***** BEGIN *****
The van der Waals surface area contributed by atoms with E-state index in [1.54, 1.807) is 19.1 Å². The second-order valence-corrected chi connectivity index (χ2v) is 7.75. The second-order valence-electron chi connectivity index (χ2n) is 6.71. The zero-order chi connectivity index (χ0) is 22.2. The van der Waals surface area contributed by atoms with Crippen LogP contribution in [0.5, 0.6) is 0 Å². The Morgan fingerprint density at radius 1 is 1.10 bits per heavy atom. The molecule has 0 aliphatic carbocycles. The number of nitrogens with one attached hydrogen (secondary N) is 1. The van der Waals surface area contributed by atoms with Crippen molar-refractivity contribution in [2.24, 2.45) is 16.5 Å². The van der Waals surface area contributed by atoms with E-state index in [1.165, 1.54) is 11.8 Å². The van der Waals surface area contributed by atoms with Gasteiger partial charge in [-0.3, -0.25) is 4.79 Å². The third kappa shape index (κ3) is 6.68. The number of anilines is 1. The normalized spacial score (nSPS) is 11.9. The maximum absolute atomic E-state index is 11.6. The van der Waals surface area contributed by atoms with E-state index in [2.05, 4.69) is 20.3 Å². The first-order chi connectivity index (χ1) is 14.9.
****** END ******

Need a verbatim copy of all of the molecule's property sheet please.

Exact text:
The van der Waals surface area contributed by atoms with E-state index in [1.54, 1.807) is 19.1 Å². The second-order valence-corrected chi connectivity index (χ2v) is 7.75. The second-order valence-electron chi connectivity index (χ2n) is 6.71. The zero-order chi connectivity index (χ0) is 22.2. The van der Waals surface area contributed by atoms with Crippen LogP contribution in [0.5, 0.6) is 0 Å². The Morgan fingerprint density at radius 1 is 1.10 bits per heavy atom. The molecule has 0 aliphatic carbocycles. The number of nitrogens with one attached hydrogen (secondary N) is 1. The van der Waals surface area contributed by atoms with Crippen molar-refractivity contribution in [2.24, 2.45) is 16.5 Å². The van der Waals surface area contributed by atoms with E-state index in [1.165, 1.54) is 11.8 Å². The van der Waals surface area contributed by atoms with Gasteiger partial charge in [-0.3, -0.25) is 4.79 Å². The third kappa shape index (κ3) is 6.68. The number of anilines is 1. The normalized spacial score (nSPS) is 11.9. The maximum absolute atomic E-state index is 11.6. The van der Waals surface area contributed by atoms with E-state index in [2.05, 4.69) is 20.3 Å². The first-order chi connectivity index (χ1) is 14.9.